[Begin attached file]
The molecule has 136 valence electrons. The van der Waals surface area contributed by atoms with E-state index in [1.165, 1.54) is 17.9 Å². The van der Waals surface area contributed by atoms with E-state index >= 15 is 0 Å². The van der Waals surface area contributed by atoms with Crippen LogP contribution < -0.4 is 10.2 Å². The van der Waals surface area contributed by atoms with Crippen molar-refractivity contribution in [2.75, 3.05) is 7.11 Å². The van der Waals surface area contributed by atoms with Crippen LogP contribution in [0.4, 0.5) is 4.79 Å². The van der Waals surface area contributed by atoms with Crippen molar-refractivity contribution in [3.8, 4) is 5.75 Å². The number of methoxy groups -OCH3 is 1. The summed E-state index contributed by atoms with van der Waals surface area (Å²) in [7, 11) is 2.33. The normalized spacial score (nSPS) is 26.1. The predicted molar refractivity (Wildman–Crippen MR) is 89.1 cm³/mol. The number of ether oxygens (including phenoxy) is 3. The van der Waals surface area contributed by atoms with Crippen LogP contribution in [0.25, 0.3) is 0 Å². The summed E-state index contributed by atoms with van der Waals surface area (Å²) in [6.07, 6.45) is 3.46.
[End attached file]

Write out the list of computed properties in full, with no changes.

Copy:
The molecule has 136 valence electrons. The van der Waals surface area contributed by atoms with E-state index in [1.165, 1.54) is 17.9 Å². The van der Waals surface area contributed by atoms with E-state index >= 15 is 0 Å². The van der Waals surface area contributed by atoms with Crippen LogP contribution < -0.4 is 10.2 Å². The van der Waals surface area contributed by atoms with Crippen molar-refractivity contribution in [2.75, 3.05) is 7.11 Å². The van der Waals surface area contributed by atoms with Crippen LogP contribution in [0.4, 0.5) is 4.79 Å². The van der Waals surface area contributed by atoms with Crippen molar-refractivity contribution in [3.8, 4) is 5.75 Å². The number of methoxy groups -OCH3 is 1. The summed E-state index contributed by atoms with van der Waals surface area (Å²) in [7, 11) is 2.33. The normalized spacial score (nSPS) is 26.1. The predicted molar refractivity (Wildman–Crippen MR) is 89.1 cm³/mol. The number of ether oxygens (including phenoxy) is 3. The van der Waals surface area contributed by atoms with Crippen LogP contribution in [0.25, 0.3) is 0 Å². The summed E-state index contributed by atoms with van der Waals surface area (Å²) in [6.07, 6.45) is 3.46.